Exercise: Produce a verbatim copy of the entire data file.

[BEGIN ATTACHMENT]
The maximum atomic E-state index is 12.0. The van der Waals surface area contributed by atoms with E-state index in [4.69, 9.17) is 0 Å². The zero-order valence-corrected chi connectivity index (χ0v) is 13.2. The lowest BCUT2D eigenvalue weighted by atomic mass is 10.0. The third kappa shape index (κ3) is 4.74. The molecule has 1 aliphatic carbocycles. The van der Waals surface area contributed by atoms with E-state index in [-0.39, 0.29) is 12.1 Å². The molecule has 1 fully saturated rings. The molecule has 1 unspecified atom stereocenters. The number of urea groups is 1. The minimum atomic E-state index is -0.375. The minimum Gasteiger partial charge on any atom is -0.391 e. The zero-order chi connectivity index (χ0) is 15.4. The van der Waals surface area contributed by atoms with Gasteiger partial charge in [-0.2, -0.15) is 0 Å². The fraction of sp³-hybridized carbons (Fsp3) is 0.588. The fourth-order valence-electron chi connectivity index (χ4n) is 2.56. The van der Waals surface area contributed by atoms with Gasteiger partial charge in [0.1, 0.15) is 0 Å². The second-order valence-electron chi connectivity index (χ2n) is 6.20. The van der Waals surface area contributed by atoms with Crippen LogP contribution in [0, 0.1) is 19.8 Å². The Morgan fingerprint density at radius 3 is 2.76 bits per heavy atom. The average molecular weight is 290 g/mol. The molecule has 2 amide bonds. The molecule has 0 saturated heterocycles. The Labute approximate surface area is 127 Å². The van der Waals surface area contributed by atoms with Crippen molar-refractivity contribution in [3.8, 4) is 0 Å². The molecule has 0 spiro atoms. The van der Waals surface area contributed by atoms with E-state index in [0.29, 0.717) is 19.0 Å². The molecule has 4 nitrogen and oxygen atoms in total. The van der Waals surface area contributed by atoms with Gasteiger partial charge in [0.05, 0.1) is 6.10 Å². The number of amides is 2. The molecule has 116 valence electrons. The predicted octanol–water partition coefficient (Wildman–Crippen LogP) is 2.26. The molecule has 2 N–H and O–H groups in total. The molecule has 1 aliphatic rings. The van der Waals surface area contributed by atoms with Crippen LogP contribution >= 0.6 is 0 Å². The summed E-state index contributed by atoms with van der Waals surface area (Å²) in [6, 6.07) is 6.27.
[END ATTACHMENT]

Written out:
The maximum atomic E-state index is 12.0. The van der Waals surface area contributed by atoms with E-state index in [4.69, 9.17) is 0 Å². The zero-order valence-corrected chi connectivity index (χ0v) is 13.2. The lowest BCUT2D eigenvalue weighted by atomic mass is 10.0. The third kappa shape index (κ3) is 4.74. The molecule has 1 aliphatic carbocycles. The van der Waals surface area contributed by atoms with E-state index in [-0.39, 0.29) is 12.1 Å². The molecule has 1 fully saturated rings. The molecule has 1 unspecified atom stereocenters. The number of urea groups is 1. The minimum atomic E-state index is -0.375. The minimum Gasteiger partial charge on any atom is -0.391 e. The zero-order chi connectivity index (χ0) is 15.4. The van der Waals surface area contributed by atoms with Gasteiger partial charge in [-0.2, -0.15) is 0 Å². The fraction of sp³-hybridized carbons (Fsp3) is 0.588. The fourth-order valence-electron chi connectivity index (χ4n) is 2.56. The van der Waals surface area contributed by atoms with Gasteiger partial charge in [0.1, 0.15) is 0 Å². The second-order valence-electron chi connectivity index (χ2n) is 6.20. The van der Waals surface area contributed by atoms with Crippen LogP contribution in [0, 0.1) is 19.8 Å². The Morgan fingerprint density at radius 3 is 2.76 bits per heavy atom. The average molecular weight is 290 g/mol. The molecule has 2 amide bonds. The molecule has 0 saturated heterocycles. The Labute approximate surface area is 127 Å². The van der Waals surface area contributed by atoms with Crippen molar-refractivity contribution in [3.8, 4) is 0 Å². The molecule has 0 spiro atoms. The van der Waals surface area contributed by atoms with E-state index in [0.29, 0.717) is 19.0 Å². The molecule has 4 nitrogen and oxygen atoms in total. The van der Waals surface area contributed by atoms with Gasteiger partial charge in [0.05, 0.1) is 6.10 Å². The number of amides is 2. The molecule has 116 valence electrons. The predicted octanol–water partition coefficient (Wildman–Crippen LogP) is 2.26. The molecule has 2 N–H and O–H groups in total. The molecule has 1 aliphatic rings. The van der Waals surface area contributed by atoms with Crippen LogP contribution >= 0.6 is 0 Å². The summed E-state index contributed by atoms with van der Waals surface area (Å²) in [6, 6.07) is 6.27.